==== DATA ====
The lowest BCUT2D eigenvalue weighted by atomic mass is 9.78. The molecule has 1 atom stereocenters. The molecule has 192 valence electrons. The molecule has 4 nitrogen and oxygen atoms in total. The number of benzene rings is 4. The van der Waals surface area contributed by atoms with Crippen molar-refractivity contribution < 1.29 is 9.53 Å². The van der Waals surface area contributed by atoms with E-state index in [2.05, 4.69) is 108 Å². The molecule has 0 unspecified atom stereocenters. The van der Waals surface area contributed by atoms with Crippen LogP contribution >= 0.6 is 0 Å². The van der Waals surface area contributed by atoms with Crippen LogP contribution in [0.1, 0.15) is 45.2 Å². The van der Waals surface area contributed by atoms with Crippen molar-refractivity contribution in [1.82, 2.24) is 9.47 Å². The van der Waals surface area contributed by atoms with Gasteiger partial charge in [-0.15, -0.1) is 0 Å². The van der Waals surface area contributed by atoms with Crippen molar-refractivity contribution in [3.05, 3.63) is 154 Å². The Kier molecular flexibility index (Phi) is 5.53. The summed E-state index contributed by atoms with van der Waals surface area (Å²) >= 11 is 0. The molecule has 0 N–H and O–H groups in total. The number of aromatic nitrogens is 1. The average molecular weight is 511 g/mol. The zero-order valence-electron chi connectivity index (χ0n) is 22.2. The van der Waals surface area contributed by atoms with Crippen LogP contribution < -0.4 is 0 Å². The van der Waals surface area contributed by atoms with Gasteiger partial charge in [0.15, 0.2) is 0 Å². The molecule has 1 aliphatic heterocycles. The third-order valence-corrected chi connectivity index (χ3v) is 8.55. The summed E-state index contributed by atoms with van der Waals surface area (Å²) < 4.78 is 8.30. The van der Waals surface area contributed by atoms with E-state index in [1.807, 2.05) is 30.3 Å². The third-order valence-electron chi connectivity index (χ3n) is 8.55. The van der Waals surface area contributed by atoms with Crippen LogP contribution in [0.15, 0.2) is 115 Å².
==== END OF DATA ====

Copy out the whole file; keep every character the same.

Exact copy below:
The lowest BCUT2D eigenvalue weighted by atomic mass is 9.78. The molecule has 1 atom stereocenters. The molecule has 192 valence electrons. The molecule has 4 nitrogen and oxygen atoms in total. The number of benzene rings is 4. The van der Waals surface area contributed by atoms with Crippen molar-refractivity contribution < 1.29 is 9.53 Å². The van der Waals surface area contributed by atoms with E-state index in [2.05, 4.69) is 108 Å². The molecule has 0 unspecified atom stereocenters. The van der Waals surface area contributed by atoms with Crippen LogP contribution >= 0.6 is 0 Å². The van der Waals surface area contributed by atoms with Crippen LogP contribution in [0.1, 0.15) is 45.2 Å². The van der Waals surface area contributed by atoms with Crippen molar-refractivity contribution in [1.82, 2.24) is 9.47 Å². The van der Waals surface area contributed by atoms with Gasteiger partial charge in [-0.15, -0.1) is 0 Å². The van der Waals surface area contributed by atoms with Crippen molar-refractivity contribution in [3.05, 3.63) is 154 Å². The Kier molecular flexibility index (Phi) is 5.53. The summed E-state index contributed by atoms with van der Waals surface area (Å²) >= 11 is 0. The molecule has 0 N–H and O–H groups in total. The number of aromatic nitrogens is 1. The average molecular weight is 511 g/mol. The zero-order valence-electron chi connectivity index (χ0n) is 22.2. The van der Waals surface area contributed by atoms with Crippen LogP contribution < -0.4 is 0 Å². The van der Waals surface area contributed by atoms with Gasteiger partial charge in [0.15, 0.2) is 0 Å². The molecule has 1 aliphatic heterocycles. The third-order valence-corrected chi connectivity index (χ3v) is 8.55. The summed E-state index contributed by atoms with van der Waals surface area (Å²) < 4.78 is 8.30. The van der Waals surface area contributed by atoms with E-state index in [1.807, 2.05) is 30.3 Å². The third-order valence-electron chi connectivity index (χ3n) is 8.55. The van der Waals surface area contributed by atoms with Crippen LogP contribution in [0.15, 0.2) is 115 Å².